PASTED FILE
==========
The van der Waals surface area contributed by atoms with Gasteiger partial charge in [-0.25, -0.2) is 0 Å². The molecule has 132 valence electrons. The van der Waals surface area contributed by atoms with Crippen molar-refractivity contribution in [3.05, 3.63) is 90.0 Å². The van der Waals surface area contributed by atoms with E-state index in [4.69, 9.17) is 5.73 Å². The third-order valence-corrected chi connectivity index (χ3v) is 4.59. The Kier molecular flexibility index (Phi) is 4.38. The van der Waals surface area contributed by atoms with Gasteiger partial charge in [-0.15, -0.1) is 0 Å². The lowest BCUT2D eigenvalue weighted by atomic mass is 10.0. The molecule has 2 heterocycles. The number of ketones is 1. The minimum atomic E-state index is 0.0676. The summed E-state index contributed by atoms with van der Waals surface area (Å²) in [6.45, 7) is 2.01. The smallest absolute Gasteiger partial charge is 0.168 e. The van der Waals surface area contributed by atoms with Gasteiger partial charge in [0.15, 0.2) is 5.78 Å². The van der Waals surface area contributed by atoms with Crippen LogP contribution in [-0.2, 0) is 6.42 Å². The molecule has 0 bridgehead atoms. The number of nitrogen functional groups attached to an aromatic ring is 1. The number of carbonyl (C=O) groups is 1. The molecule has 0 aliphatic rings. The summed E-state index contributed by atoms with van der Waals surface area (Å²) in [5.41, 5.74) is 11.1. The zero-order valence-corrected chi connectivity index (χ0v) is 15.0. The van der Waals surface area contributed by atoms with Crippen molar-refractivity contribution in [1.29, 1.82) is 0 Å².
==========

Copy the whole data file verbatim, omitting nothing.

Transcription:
The van der Waals surface area contributed by atoms with Gasteiger partial charge in [-0.25, -0.2) is 0 Å². The molecule has 132 valence electrons. The van der Waals surface area contributed by atoms with Crippen molar-refractivity contribution in [3.05, 3.63) is 90.0 Å². The van der Waals surface area contributed by atoms with E-state index in [4.69, 9.17) is 5.73 Å². The third-order valence-corrected chi connectivity index (χ3v) is 4.59. The Kier molecular flexibility index (Phi) is 4.38. The van der Waals surface area contributed by atoms with Gasteiger partial charge in [-0.15, -0.1) is 0 Å². The lowest BCUT2D eigenvalue weighted by atomic mass is 10.0. The molecule has 2 heterocycles. The number of ketones is 1. The minimum atomic E-state index is 0.0676. The summed E-state index contributed by atoms with van der Waals surface area (Å²) in [6.45, 7) is 2.01. The smallest absolute Gasteiger partial charge is 0.168 e. The van der Waals surface area contributed by atoms with Gasteiger partial charge in [0.15, 0.2) is 5.78 Å². The van der Waals surface area contributed by atoms with Crippen LogP contribution in [-0.2, 0) is 6.42 Å². The molecule has 0 bridgehead atoms. The number of nitrogen functional groups attached to an aromatic ring is 1. The number of carbonyl (C=O) groups is 1. The molecule has 0 aliphatic rings. The summed E-state index contributed by atoms with van der Waals surface area (Å²) in [5.41, 5.74) is 11.1. The zero-order valence-corrected chi connectivity index (χ0v) is 15.0. The van der Waals surface area contributed by atoms with Crippen molar-refractivity contribution in [1.29, 1.82) is 0 Å².